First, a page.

When Linnaea Phillips first opened the doors to her café, a whopping quarter of a century ago, the world was a rather different place. Ronald Reagan was president, New Times was but a twinkle in Steve Moss’ eye, and even Starbucks had yet to embrace the concept of selling ready-made coffee. Phillips was 50 years old, and more than prepared to create, brick by brick and idea by idea, the city’s first downtown café.
The café’s current owner, Marianne Orme, invites the public to celebrate Linnaea’s Café’s 25th birthday on May 1 from 6 to 9 p.m. The space will be adorned in its finest raiment—work from local artists who have exhibited at the café in the past 25 years. Espresso will flow like nectar on Mount Olympus under the skilled hands of past and present employees, and the customary flow of business will be suspended.
“I had come from Europe and somehow people there enjoyed sitting around and drinking coffee and talking,” explained Phillips, who takes a playful pleasure in throwing people together, not unlike the ingredients of an elaborate and combustive recipe. “And I come from the tradition of, when I walked through the door, my mom would say, ‘Oh, would you like coffee?’ So the idea of the European café was very prominent in my thinking.”
Her son found the space, on Garden Street in what had previously operated as a wig shop. Various friends contributed to the construction process; Phillips would host brick parties and friends and acquaintances would bring them by wagons. Ceramicist Bob Nichols would then fire the bricks so that participants could etch personal messages into them.
Over the course of the next 15 years there was very little that Phillips and her band of dedicated volunteers and employees did not attempt in the space. It started with breakfast, with an emphasis on wholesome, earthy, vegetarian fare. From there, café cooks reckoned that it would be just as simple to prepare lunch alongside breakfast. Which, in turn, gave way to dinners—waffles on Monday, tamales on Tuesday, rice and beans on Wednesday, and so forth and so on. She wanted to serve wine as well, but the landlord was inexorably opposed to alcohol, in all of its manifestations.
They’ve peddled books, in conjunction with Phoenix Bookstore. And established a granola table, which customers abused because it was located outside the employee sight line. Phillips hosted Thanksgivings in the café’s garden, and an event called the Mozart Café got shut down by the fire department because there were too many people in attendance. They’ve hosted lavish and colorful Dia de Los Muertos celebrations. A pair of imaginative employees used to host Wednesday theme days; each Wednesday customers would vote and the following week the duo would dress in accordance with that week’s theme, Wall Street day, turkey day, beekeeper day, and pink day being among the winners.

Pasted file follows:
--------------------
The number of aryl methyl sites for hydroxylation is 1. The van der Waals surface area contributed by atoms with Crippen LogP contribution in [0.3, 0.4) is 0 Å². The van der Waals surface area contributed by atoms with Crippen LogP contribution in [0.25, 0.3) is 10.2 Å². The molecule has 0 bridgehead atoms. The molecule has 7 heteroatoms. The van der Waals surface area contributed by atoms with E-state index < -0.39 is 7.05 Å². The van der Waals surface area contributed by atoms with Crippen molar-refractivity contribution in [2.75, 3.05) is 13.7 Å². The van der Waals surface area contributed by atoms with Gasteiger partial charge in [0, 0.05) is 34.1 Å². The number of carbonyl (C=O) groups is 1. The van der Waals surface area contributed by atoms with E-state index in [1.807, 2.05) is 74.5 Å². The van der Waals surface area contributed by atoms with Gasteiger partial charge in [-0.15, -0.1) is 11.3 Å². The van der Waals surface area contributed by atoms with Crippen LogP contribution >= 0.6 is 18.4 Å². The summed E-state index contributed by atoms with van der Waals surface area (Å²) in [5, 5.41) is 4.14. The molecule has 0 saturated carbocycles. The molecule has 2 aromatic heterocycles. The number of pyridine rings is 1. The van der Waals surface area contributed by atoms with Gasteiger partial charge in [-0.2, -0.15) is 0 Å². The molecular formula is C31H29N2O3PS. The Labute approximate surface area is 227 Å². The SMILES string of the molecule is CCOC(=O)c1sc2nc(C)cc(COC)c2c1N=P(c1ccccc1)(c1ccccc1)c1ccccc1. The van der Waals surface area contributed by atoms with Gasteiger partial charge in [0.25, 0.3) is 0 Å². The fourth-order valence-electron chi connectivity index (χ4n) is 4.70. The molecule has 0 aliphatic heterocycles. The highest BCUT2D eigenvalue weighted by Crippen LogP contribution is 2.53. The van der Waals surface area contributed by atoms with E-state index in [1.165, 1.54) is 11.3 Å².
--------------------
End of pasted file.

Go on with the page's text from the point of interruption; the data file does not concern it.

In decades past it served as a trysting place for fledgling couples reluctant to begin their romance in a bar. The space has seen wedding receptions. And wakes. Politicians have politicked in the garden.
“Many a person has come to me and said, ‘I met my husband’ or ‘I met my wife in there,’” said Phillips.
Perhaps one of their longest-running experiments was inspired by a patron who had visited a café with books that customers were allowed to write in. Phillips decided to install the journals in her own café. Creativity flourished; some customers wrote ideas, which others responded to in turn. Ken Haggard (an architect) drew elaborate houses. Then came a time when the entries became angry and sexually perverse. Phillips removed the books, amidst charges of censorship from patrons—which she acknowledges were just. After a brief cooling-off period, the books returned to their habitual shelves where the journals thrive today.
Some endeavors failed, while others flourished. But Phillips, Orme, and their band of faithful baristas have enjoyed the ride.
All along the way, the café has blazed a trail as a business committed to art. The walls are lined with strips intended to support paintings and photographs. A stage in the farthest corner of the café has seen innumerable concerts and poetry readings (before the café opened, Phillips’ own house was perpetually overrun by musicians from around the world). There’s almost always been a piano at Linnaea’s, usually donated by a café regular.
Around the turn of the century, Phillips relinquished the reins of control to Orme, the longtime manager, allowing Phillips to travel to China to teach. Since then, Orme has chartered new directions for the café, engaging its baristas in competitions and planning its birthday fete, while retaining its core commitment to community, sustainability, and merriment.
“As people say, this is an institution,” concluded Phillips, who retains the status of someone responsible for a cherished landmark despite no longer being involved with the café’s working operations. “It has become a tradition. It seems to retain its warmth and acceptance and equality and things that I think are important anywhere. It seems to come out of the walls.”
Arts Editor Ashley Schwellenbach can be reached at firstname.lastname@example.org.